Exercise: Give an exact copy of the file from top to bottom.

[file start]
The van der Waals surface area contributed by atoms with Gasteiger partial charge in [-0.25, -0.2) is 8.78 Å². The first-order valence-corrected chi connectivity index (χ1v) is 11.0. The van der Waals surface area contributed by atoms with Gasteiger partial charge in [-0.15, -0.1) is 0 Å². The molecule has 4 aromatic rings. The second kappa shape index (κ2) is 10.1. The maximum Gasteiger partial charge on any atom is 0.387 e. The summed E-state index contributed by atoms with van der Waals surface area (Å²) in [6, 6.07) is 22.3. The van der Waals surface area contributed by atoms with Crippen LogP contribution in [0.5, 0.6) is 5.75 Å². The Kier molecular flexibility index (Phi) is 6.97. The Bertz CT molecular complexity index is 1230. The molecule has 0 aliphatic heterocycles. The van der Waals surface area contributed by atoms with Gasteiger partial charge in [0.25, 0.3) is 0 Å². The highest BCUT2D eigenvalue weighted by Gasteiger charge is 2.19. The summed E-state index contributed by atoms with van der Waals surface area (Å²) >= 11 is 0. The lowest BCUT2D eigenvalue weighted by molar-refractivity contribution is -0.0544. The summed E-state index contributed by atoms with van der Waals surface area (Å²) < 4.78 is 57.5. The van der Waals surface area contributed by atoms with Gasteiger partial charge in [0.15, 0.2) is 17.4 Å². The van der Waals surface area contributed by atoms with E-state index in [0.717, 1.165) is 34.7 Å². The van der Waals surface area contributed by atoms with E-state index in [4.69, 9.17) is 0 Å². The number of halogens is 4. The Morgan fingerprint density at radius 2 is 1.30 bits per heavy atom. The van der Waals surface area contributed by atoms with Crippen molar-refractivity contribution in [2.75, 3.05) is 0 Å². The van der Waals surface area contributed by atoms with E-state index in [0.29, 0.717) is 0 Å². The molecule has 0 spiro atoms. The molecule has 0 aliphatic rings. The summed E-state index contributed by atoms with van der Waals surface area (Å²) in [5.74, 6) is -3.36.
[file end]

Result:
The van der Waals surface area contributed by atoms with Gasteiger partial charge in [-0.25, -0.2) is 8.78 Å². The first-order valence-corrected chi connectivity index (χ1v) is 11.0. The van der Waals surface area contributed by atoms with Gasteiger partial charge in [-0.15, -0.1) is 0 Å². The molecule has 4 aromatic rings. The second kappa shape index (κ2) is 10.1. The maximum Gasteiger partial charge on any atom is 0.387 e. The summed E-state index contributed by atoms with van der Waals surface area (Å²) in [6, 6.07) is 22.3. The van der Waals surface area contributed by atoms with Crippen LogP contribution in [0.5, 0.6) is 5.75 Å². The Kier molecular flexibility index (Phi) is 6.97. The Bertz CT molecular complexity index is 1230. The molecule has 0 aliphatic heterocycles. The van der Waals surface area contributed by atoms with Gasteiger partial charge in [0.25, 0.3) is 0 Å². The highest BCUT2D eigenvalue weighted by Gasteiger charge is 2.19. The summed E-state index contributed by atoms with van der Waals surface area (Å²) >= 11 is 0. The lowest BCUT2D eigenvalue weighted by molar-refractivity contribution is -0.0544. The summed E-state index contributed by atoms with van der Waals surface area (Å²) < 4.78 is 57.5. The van der Waals surface area contributed by atoms with Gasteiger partial charge in [0.15, 0.2) is 17.4 Å². The van der Waals surface area contributed by atoms with E-state index in [0.717, 1.165) is 34.7 Å². The van der Waals surface area contributed by atoms with E-state index in [4.69, 9.17) is 0 Å². The number of halogens is 4. The Morgan fingerprint density at radius 2 is 1.30 bits per heavy atom. The van der Waals surface area contributed by atoms with Crippen molar-refractivity contribution in [2.75, 3.05) is 0 Å². The van der Waals surface area contributed by atoms with E-state index in [0.29, 0.717) is 0 Å². The molecule has 0 spiro atoms. The molecule has 0 aliphatic rings. The summed E-state index contributed by atoms with van der Waals surface area (Å²) in [5.74, 6) is -3.36.